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Oh that is something. I do like these stories of who they were. Thanks Gem
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Old November 13th, 2007, 08:03 AM
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Just had to share this... Ian Jones talks about the 'propaganda war' Ned and Joe waged against the police, especially after Jerilderie, by tellling their story in ballads and poems (some examples here).

Quote:
Schoolteacher James Wallace, a schoolmate of Joe and Aaron and another double agent, wrote a satirical serial, 'Christmas in Kelly Land' for a local paper. Sympathiser editor G. Wilson Hall serialised The Book of Keli in the Benalla Standard (later published in pamphlet form), an often hilarious account of the police pursuit told in mock-Biblical language, in which 'Captain Dishstand' with his 'chief officers, named Nickelsilver and Harus' led the bumbling 'hosts of King Georgius' from disaster to disaster against 'the men of Keli'.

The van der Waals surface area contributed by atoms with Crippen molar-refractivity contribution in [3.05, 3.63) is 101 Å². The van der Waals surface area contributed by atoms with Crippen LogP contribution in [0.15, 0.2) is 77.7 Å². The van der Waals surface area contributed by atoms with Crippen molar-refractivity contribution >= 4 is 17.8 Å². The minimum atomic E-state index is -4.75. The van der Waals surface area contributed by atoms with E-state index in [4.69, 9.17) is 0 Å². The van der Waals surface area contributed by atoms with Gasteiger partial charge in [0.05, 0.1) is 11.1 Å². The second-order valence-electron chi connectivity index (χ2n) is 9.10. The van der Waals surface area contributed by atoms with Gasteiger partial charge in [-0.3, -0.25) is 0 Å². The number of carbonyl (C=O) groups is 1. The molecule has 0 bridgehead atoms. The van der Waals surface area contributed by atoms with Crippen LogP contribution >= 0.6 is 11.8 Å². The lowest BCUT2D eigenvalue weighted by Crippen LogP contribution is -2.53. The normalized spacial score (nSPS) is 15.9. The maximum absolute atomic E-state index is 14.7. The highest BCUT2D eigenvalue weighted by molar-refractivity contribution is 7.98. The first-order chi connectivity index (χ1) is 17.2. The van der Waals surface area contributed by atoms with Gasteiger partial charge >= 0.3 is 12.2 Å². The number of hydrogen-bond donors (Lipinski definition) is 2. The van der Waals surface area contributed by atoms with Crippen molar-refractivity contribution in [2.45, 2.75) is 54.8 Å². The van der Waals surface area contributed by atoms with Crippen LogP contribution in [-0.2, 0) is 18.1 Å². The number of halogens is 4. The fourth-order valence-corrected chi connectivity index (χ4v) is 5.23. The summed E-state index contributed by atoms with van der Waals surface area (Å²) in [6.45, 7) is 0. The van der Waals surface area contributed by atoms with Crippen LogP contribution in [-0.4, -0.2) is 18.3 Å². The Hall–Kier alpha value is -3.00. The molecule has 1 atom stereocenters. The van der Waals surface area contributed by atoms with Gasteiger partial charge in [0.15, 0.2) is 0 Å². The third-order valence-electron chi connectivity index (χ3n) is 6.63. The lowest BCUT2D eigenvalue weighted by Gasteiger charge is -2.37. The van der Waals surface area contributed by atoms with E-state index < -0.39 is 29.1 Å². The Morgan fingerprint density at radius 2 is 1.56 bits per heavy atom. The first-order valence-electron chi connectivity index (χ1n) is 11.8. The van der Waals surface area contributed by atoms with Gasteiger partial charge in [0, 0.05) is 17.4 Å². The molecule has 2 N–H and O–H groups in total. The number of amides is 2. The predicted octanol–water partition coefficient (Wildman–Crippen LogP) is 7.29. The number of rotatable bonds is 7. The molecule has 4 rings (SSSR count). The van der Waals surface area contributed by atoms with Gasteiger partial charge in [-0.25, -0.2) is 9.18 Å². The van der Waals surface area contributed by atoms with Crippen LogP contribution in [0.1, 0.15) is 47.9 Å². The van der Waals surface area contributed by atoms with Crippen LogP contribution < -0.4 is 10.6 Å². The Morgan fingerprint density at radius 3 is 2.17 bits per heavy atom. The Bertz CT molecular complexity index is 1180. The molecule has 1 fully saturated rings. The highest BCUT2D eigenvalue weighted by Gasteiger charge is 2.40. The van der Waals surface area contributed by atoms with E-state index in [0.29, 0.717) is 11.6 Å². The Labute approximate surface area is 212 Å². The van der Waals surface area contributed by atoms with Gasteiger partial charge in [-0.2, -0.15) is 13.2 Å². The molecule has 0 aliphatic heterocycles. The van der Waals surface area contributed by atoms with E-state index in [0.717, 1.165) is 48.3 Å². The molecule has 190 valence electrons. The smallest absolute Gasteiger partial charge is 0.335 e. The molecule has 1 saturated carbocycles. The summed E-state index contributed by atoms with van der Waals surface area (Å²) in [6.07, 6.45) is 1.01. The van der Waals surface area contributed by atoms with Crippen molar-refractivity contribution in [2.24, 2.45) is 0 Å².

~Gem~
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Old November 13th, 2007, 08:08 AM
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It is amazing how they managed to get their views across, stuck up in the middle of nowhere they still had a voice.

Thanks Gem for this and the link..
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Old November 15th, 2007, 05:13 AM
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Sounds like quite an impressive book Gem. Thanks for sharing snippets of it.
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Old December 3rd, 2007, 09:00 AM